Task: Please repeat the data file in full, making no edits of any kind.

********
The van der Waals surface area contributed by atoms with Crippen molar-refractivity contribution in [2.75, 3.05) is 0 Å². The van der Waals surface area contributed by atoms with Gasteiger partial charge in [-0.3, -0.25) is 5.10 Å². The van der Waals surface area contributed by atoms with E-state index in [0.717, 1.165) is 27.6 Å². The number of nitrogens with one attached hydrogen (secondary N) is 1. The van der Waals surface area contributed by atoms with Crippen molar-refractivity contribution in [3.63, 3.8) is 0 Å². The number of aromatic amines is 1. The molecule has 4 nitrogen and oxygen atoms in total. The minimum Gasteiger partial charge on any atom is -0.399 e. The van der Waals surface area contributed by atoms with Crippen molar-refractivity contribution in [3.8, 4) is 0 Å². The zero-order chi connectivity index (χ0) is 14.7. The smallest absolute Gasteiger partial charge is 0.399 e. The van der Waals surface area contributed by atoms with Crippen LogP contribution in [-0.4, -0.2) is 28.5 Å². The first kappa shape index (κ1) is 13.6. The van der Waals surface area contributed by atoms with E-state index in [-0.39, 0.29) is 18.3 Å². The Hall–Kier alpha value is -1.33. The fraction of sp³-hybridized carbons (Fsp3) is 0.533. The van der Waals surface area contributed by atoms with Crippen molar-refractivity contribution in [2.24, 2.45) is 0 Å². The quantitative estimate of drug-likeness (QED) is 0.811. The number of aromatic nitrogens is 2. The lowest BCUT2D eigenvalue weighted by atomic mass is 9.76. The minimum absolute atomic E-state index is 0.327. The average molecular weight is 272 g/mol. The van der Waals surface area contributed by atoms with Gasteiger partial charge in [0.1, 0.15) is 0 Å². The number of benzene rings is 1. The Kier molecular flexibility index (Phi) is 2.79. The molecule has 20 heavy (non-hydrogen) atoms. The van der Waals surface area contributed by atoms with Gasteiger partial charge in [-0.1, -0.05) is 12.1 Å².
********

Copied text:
The van der Waals surface area contributed by atoms with Crippen molar-refractivity contribution in [2.75, 3.05) is 0 Å². The van der Waals surface area contributed by atoms with Gasteiger partial charge in [-0.3, -0.25) is 5.10 Å². The van der Waals surface area contributed by atoms with E-state index in [0.717, 1.165) is 27.6 Å². The number of nitrogens with one attached hydrogen (secondary N) is 1. The van der Waals surface area contributed by atoms with Crippen molar-refractivity contribution in [3.63, 3.8) is 0 Å². The number of aromatic amines is 1. The molecule has 4 nitrogen and oxygen atoms in total. The minimum Gasteiger partial charge on any atom is -0.399 e. The van der Waals surface area contributed by atoms with Crippen molar-refractivity contribution in [3.8, 4) is 0 Å². The zero-order chi connectivity index (χ0) is 14.7. The smallest absolute Gasteiger partial charge is 0.399 e. The van der Waals surface area contributed by atoms with Crippen LogP contribution in [-0.4, -0.2) is 28.5 Å². The first kappa shape index (κ1) is 13.6. The van der Waals surface area contributed by atoms with E-state index in [-0.39, 0.29) is 18.3 Å². The Hall–Kier alpha value is -1.33. The fraction of sp³-hybridized carbons (Fsp3) is 0.533. The van der Waals surface area contributed by atoms with Crippen molar-refractivity contribution in [2.24, 2.45) is 0 Å². The quantitative estimate of drug-likeness (QED) is 0.811. The number of aromatic nitrogens is 2. The lowest BCUT2D eigenvalue weighted by atomic mass is 9.76. The minimum absolute atomic E-state index is 0.327. The average molecular weight is 272 g/mol. The van der Waals surface area contributed by atoms with Gasteiger partial charge in [0.1, 0.15) is 0 Å². The number of benzene rings is 1. The Kier molecular flexibility index (Phi) is 2.79. The molecule has 20 heavy (non-hydrogen) atoms. The van der Waals surface area contributed by atoms with Gasteiger partial charge in [-0.1, -0.05) is 12.1 Å².